Garry Winogrand American, 1928-1984
Of the many figures to emerge during the 1960s boom in 35mm street photography and social documentation, Garry Winogrand was a frontrunner. He was certainly one of the most prolific and, in the view of some critics, most frustrating of that era's artists, notoriously avoiding self-explanation. He stated simply that his reason for taking pictures was to "see what things look like when photographed."
From the zoos of New York, to the Coney Island Aquarium, to people walking in Manhattan, London, Austin, or Los Angeles, Winogrand photographed anything and everything that to him seemed ironic, intriguing, or arresting. Although it has been said that Winogrand's ability to edit his tens of thousands of images superseded his talents as a photographer, his eye captured the comic, grotesque, and sometimes disturbing side of day-to-day human relations with a lightning speed and a voracious voyeurism that few photographers have matched.
Winogrand (born in New York City) studied painting at the City College of New York (1947-48) and Columbia University (1948-51). He began to make photographs in 1948, and in 1951 studied with Alexy Brodovitch at the New School for Social Research. He worked commercially in New York and was associated with several agencies, his work appearing in magazines such as Collier's and Pageant. In 1960 Winogrand became fervently absorbed in photography, supported by fellowships from the John Simon Guggenheim Memorial Foundation (1964, 1969, 1978) and the National Endowment for the Arts (1975).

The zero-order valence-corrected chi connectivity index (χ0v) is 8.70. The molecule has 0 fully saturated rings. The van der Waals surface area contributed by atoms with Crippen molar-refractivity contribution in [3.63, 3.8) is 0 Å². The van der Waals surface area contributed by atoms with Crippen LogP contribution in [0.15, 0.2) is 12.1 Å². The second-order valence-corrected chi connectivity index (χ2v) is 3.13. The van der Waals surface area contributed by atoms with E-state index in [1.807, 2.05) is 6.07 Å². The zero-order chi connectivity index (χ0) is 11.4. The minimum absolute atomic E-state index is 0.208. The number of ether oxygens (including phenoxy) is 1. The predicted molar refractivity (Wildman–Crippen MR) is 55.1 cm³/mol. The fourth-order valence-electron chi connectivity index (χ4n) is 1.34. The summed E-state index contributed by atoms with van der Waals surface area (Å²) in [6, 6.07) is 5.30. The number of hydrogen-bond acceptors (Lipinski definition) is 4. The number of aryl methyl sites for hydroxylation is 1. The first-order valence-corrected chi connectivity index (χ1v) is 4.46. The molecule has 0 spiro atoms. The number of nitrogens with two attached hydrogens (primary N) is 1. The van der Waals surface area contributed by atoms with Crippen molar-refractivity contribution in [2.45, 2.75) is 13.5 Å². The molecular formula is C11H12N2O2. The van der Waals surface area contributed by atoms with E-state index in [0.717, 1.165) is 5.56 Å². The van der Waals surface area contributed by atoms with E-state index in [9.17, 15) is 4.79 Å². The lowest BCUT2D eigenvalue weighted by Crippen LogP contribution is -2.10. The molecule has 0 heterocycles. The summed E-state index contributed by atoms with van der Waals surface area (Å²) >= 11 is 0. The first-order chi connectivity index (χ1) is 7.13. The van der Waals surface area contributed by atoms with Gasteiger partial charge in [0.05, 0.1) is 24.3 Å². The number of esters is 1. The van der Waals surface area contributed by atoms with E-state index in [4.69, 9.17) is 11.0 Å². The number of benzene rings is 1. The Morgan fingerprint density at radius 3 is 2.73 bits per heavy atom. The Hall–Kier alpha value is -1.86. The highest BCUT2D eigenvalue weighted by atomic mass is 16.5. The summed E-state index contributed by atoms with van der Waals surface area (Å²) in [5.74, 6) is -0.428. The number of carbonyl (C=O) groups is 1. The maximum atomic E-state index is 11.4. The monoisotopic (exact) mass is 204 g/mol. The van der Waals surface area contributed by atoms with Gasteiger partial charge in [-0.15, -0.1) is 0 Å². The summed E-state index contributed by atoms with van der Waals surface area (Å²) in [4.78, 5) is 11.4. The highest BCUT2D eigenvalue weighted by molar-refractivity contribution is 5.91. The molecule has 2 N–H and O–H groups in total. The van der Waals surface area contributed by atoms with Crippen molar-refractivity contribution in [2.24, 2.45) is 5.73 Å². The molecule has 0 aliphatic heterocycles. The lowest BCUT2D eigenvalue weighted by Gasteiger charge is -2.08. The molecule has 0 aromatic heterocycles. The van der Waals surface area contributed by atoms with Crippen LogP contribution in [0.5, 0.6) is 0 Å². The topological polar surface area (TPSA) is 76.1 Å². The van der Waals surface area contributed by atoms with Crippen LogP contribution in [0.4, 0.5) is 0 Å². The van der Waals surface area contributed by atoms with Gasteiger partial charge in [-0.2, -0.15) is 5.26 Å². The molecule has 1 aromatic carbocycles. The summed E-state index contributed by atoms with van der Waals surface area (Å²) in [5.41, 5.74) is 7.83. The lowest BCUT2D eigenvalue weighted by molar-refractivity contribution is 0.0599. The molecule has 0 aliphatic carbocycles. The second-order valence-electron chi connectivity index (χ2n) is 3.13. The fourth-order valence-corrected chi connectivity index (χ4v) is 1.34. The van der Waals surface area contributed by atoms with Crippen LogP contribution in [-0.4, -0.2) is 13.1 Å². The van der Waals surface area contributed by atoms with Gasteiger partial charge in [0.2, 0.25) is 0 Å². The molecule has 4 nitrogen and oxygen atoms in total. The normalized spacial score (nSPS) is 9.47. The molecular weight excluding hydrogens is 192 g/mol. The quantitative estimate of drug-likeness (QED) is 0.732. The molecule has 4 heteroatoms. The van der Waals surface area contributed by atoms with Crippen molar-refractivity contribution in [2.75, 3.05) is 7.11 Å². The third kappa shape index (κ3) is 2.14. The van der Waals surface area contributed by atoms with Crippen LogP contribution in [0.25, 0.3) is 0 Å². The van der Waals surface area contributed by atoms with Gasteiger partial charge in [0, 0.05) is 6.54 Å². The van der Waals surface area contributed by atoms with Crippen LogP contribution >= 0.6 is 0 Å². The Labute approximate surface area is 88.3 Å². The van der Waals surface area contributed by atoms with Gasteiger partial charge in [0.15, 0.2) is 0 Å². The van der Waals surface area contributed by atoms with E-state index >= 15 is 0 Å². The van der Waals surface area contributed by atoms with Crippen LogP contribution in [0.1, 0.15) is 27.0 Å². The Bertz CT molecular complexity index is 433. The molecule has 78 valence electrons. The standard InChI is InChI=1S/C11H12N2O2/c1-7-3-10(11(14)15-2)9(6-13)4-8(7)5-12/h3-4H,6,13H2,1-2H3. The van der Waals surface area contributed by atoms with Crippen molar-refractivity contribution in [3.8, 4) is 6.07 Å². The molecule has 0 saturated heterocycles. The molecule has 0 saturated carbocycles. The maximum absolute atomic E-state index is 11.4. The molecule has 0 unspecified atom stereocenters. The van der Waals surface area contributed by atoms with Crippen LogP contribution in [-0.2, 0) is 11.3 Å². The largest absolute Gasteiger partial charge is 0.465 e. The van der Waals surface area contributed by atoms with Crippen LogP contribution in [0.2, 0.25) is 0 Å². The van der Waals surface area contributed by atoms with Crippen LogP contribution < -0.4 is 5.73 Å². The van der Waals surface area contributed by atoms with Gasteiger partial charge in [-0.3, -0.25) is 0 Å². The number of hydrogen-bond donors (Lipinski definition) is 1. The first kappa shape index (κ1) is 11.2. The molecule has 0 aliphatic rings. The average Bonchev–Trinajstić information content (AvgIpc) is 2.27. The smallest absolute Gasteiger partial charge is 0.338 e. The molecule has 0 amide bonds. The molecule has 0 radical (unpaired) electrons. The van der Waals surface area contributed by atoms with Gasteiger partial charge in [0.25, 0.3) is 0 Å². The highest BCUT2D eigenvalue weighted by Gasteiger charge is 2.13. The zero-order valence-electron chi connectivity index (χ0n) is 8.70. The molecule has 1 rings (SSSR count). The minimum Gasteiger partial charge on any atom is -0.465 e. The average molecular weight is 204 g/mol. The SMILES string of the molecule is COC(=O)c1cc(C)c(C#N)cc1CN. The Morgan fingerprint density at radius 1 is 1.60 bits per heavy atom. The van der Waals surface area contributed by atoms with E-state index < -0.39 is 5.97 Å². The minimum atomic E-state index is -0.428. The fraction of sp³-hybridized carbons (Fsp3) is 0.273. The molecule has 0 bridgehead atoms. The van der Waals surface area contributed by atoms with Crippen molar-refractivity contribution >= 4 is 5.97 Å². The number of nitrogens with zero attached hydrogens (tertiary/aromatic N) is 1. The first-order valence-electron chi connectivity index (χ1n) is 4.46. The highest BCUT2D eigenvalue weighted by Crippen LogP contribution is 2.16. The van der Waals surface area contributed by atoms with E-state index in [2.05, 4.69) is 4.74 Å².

Winogrand's unique vision caught the attention of John Szarkowski, director of the Museum of Modern Art's department of photography, who in 1977 organized a one-person exhibition of his work. Winogrand later supported himself with teaching stints at the Institute of Design, Illinois Institute of Technology (1971-72) and the University of Texas at Austin (1973-78). He died in Mexico after a prolonged bout with cancer.
Winogrand's published projects include The Animals (1969), Women Are Beautiful (1975), Public Relations (1977), and Stock Photographs: Fort Worth Fat Stock Show and Rodeo (1980). His extensive archives, including several thousand unprocessed images, are housed at the Center for Creative Photography, Tucson. A.W.